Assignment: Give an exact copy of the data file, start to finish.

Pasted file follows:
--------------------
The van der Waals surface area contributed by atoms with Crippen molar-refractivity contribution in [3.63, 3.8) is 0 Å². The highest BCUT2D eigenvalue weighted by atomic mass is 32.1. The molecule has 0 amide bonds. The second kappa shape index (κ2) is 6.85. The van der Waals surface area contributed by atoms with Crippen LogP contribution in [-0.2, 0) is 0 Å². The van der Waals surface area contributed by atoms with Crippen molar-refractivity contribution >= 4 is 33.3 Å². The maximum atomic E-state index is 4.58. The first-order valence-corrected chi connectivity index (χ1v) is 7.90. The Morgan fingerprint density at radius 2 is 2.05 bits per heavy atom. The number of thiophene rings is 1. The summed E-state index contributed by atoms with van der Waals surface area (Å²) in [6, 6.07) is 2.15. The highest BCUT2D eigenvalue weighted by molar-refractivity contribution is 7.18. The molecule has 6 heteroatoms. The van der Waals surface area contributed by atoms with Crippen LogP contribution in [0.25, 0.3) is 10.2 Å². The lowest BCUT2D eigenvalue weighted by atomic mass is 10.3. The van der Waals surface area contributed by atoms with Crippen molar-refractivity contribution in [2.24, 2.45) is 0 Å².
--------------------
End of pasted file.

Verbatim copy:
The van der Waals surface area contributed by atoms with Crippen molar-refractivity contribution in [3.63, 3.8) is 0 Å². The highest BCUT2D eigenvalue weighted by atomic mass is 32.1. The molecule has 0 amide bonds. The second kappa shape index (κ2) is 6.85. The van der Waals surface area contributed by atoms with Crippen LogP contribution in [-0.2, 0) is 0 Å². The van der Waals surface area contributed by atoms with Crippen molar-refractivity contribution >= 4 is 33.3 Å². The maximum atomic E-state index is 4.58. The first-order valence-corrected chi connectivity index (χ1v) is 7.90. The Morgan fingerprint density at radius 2 is 2.05 bits per heavy atom. The number of thiophene rings is 1. The summed E-state index contributed by atoms with van der Waals surface area (Å²) in [6, 6.07) is 2.15. The highest BCUT2D eigenvalue weighted by molar-refractivity contribution is 7.18. The molecule has 6 heteroatoms. The van der Waals surface area contributed by atoms with Crippen LogP contribution in [0.25, 0.3) is 10.2 Å². The lowest BCUT2D eigenvalue weighted by atomic mass is 10.3. The van der Waals surface area contributed by atoms with Crippen molar-refractivity contribution in [2.24, 2.45) is 0 Å².